WASHINGTON — Lockheed Martin Space Systems finished assembling NASA’s Osiris-Rex asteroid sample retrieval spacecraft, which now will undergo five months of testing to ensure it is space worthy, the company said in an Oct. 21 press release.

Lockheed will test the Osiris-Rex — short for Origins-Spectral Interpretation-Resource Identification-Security-Regolith Explorer — at its Space Systems campus outside of Denver. The spacecraft will undergo vibration and acoustic tests to ensure it can survive the harsh forces of a rocket launch, after which it will be placed in thermal vacuum chamber that mimics the airlessness and temperature swings of space.


Osiris-Rex is set to launch from Cape Canaveral Air Force Station, Florida, in September 2016 aboard a United Launch Alliance Atlas 5 rocket. The spacecraft will arrive at the asteroid Bennu around 2018 and descend to its surface to collect at least a 60-gram sample, which the craft will return to Earth in 2023.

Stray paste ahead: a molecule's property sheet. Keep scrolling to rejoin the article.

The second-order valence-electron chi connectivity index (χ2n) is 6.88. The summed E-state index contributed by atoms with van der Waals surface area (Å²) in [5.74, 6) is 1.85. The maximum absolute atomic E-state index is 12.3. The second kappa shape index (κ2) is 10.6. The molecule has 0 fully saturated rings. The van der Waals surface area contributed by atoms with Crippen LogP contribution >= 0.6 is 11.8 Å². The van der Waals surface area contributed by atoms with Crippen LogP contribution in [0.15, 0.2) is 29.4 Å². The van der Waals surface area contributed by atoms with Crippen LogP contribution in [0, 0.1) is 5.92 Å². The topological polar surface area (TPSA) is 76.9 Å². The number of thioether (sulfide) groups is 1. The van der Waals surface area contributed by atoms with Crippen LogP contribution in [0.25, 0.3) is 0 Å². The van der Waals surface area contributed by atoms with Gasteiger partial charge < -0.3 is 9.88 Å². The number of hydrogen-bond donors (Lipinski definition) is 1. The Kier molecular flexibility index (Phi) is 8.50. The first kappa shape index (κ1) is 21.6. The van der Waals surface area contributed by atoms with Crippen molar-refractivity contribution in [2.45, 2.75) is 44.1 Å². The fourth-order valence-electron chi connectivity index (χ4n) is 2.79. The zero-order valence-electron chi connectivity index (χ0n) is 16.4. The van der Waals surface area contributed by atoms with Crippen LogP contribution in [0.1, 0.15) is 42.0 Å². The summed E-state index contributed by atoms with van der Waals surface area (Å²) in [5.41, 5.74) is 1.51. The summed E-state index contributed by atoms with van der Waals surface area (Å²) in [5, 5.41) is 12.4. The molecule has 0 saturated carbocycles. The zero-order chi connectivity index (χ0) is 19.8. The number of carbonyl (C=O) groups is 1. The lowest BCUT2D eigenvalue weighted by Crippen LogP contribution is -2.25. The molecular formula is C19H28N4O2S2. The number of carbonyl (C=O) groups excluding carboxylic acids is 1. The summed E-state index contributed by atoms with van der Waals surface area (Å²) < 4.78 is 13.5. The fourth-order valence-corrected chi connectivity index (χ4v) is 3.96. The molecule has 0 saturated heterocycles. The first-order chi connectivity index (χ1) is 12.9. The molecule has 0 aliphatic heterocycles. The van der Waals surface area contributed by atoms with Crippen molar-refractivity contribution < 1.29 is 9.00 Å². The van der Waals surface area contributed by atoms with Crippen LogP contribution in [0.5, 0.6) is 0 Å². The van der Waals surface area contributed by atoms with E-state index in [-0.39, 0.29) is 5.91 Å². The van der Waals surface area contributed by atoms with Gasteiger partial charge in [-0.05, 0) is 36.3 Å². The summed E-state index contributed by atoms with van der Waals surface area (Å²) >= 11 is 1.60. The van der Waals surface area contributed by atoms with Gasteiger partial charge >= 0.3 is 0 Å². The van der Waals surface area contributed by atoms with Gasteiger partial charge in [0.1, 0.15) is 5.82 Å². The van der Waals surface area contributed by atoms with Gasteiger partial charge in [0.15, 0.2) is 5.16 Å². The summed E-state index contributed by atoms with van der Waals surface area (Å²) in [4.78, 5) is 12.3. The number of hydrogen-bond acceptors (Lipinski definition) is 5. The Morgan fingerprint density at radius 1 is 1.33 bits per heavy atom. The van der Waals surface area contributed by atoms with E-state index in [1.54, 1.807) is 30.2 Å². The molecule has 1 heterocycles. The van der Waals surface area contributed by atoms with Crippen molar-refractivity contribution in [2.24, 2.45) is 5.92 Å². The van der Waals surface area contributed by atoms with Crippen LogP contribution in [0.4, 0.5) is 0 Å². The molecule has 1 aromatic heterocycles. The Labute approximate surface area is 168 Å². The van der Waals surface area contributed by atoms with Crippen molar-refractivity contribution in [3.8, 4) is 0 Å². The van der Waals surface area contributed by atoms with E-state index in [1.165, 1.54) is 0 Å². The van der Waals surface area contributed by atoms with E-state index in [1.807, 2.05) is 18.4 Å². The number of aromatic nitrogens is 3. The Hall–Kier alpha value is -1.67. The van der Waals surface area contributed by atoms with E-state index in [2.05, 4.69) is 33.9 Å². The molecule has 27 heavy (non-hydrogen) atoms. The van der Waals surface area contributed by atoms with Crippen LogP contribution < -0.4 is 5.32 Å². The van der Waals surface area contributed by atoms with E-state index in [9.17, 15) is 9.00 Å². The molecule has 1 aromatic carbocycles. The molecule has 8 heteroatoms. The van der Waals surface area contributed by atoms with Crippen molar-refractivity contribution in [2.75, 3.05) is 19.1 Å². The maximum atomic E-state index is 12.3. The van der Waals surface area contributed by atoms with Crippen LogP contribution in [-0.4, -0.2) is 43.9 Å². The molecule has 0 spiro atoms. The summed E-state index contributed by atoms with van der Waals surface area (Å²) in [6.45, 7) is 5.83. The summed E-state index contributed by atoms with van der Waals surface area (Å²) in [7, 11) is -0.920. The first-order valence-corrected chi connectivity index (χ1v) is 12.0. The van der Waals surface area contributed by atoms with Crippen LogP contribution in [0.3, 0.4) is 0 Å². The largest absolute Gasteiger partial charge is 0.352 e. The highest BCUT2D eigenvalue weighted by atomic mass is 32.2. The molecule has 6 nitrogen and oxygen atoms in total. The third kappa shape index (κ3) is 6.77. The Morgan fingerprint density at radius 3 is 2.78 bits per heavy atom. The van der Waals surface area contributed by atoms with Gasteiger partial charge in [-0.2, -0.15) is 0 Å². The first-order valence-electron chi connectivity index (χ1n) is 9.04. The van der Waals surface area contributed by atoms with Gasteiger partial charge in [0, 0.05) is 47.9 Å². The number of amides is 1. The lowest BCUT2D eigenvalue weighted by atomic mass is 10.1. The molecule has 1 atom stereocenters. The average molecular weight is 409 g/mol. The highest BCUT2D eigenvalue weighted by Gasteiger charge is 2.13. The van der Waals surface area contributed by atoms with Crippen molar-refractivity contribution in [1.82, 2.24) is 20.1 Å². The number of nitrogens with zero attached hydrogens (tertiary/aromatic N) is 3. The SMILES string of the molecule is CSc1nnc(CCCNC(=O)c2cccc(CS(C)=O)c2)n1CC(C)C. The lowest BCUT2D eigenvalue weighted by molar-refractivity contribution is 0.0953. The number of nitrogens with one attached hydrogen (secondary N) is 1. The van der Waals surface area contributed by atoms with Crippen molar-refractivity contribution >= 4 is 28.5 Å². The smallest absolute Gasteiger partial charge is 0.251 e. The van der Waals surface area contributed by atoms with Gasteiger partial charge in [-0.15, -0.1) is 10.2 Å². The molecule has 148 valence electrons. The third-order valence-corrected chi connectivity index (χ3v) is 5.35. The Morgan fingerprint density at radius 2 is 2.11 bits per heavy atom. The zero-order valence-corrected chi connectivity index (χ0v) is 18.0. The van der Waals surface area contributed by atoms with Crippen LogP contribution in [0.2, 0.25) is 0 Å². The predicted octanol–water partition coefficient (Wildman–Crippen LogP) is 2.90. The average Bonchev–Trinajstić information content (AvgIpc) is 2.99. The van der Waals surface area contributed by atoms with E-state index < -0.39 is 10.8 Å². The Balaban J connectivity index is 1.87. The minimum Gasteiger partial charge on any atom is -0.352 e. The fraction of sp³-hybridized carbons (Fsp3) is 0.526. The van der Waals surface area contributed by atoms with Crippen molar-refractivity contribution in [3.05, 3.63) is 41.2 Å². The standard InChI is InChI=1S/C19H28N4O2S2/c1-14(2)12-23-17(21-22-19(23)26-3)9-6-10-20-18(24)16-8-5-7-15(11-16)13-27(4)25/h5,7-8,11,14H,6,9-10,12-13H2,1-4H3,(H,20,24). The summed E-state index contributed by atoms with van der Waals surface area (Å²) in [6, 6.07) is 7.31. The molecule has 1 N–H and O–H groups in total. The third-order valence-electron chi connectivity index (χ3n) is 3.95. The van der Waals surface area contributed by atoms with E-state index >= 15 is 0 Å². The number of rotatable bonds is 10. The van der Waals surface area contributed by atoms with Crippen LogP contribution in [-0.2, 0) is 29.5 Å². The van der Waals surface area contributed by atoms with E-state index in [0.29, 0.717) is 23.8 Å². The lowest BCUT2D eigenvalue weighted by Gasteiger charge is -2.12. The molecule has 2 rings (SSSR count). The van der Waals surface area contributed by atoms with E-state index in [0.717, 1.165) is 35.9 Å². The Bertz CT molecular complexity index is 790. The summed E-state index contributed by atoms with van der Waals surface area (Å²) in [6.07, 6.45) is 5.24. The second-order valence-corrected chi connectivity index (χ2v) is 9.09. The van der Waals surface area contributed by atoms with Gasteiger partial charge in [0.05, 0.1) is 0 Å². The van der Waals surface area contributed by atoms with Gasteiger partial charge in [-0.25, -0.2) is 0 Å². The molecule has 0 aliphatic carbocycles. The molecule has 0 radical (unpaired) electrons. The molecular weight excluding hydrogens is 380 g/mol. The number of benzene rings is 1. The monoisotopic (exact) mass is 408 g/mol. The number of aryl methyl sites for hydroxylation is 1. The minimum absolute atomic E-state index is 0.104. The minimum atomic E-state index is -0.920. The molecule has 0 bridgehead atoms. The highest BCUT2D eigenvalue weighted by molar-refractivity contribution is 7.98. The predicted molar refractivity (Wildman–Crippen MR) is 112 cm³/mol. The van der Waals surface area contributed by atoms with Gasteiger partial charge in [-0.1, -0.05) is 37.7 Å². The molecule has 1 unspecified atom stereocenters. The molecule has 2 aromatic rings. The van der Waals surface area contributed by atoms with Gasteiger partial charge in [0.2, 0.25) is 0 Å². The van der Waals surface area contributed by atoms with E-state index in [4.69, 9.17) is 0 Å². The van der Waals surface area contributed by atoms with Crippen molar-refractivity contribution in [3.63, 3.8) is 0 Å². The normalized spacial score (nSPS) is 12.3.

Osiris-Rex was selected in 2010 as the fourth in NASA’s New Horizons series of competitively selected planetary science missions. Including the roughly $180 million launch, the mission will cost about $1 billion.

Dante Lauretta of the University of Arizona is the principal investigator for Osiris-Rex, responsible for all facets of the mission.

Dan Leone is a SpaceNews staff writer, covering NASA, NOAA and a growing number of entrepreneurial space companies. He earned a bachelor’s degree in public communications from the American University in Washington.